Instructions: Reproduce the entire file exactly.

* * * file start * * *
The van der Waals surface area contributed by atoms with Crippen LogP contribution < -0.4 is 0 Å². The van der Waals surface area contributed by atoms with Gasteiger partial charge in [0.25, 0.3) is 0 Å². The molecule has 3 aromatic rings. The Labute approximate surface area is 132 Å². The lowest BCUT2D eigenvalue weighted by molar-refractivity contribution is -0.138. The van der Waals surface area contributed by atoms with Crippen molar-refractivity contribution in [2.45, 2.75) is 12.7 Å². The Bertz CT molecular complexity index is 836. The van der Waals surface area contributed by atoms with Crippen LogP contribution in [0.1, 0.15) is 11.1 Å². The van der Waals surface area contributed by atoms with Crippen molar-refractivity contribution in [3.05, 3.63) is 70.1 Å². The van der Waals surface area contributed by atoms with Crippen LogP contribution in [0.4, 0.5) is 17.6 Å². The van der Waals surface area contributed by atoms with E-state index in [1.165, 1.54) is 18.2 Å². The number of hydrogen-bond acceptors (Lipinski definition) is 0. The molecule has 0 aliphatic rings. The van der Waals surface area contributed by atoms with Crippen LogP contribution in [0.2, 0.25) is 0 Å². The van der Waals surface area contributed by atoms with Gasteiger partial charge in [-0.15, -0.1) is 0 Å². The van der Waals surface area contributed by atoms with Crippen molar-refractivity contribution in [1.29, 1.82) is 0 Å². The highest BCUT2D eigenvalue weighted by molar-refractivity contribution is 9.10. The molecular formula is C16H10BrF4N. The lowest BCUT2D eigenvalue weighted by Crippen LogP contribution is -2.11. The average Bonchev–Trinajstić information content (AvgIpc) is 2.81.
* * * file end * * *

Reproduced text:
The van der Waals surface area contributed by atoms with Crippen LogP contribution < -0.4 is 0 Å². The van der Waals surface area contributed by atoms with Gasteiger partial charge in [0.25, 0.3) is 0 Å². The molecule has 3 aromatic rings. The Labute approximate surface area is 132 Å². The lowest BCUT2D eigenvalue weighted by molar-refractivity contribution is -0.138. The van der Waals surface area contributed by atoms with Crippen molar-refractivity contribution in [2.45, 2.75) is 12.7 Å². The Bertz CT molecular complexity index is 836. The van der Waals surface area contributed by atoms with Crippen LogP contribution in [0.1, 0.15) is 11.1 Å². The van der Waals surface area contributed by atoms with Crippen molar-refractivity contribution in [3.05, 3.63) is 70.1 Å². The van der Waals surface area contributed by atoms with Crippen LogP contribution in [0.4, 0.5) is 17.6 Å². The van der Waals surface area contributed by atoms with E-state index in [1.165, 1.54) is 18.2 Å². The number of hydrogen-bond acceptors (Lipinski definition) is 0. The molecule has 0 aliphatic rings. The van der Waals surface area contributed by atoms with Crippen LogP contribution in [0.2, 0.25) is 0 Å². The van der Waals surface area contributed by atoms with Gasteiger partial charge in [-0.15, -0.1) is 0 Å². The van der Waals surface area contributed by atoms with Crippen molar-refractivity contribution in [1.29, 1.82) is 0 Å². The highest BCUT2D eigenvalue weighted by molar-refractivity contribution is 9.10. The molecular formula is C16H10BrF4N. The lowest BCUT2D eigenvalue weighted by Crippen LogP contribution is -2.11. The average Bonchev–Trinajstić information content (AvgIpc) is 2.81.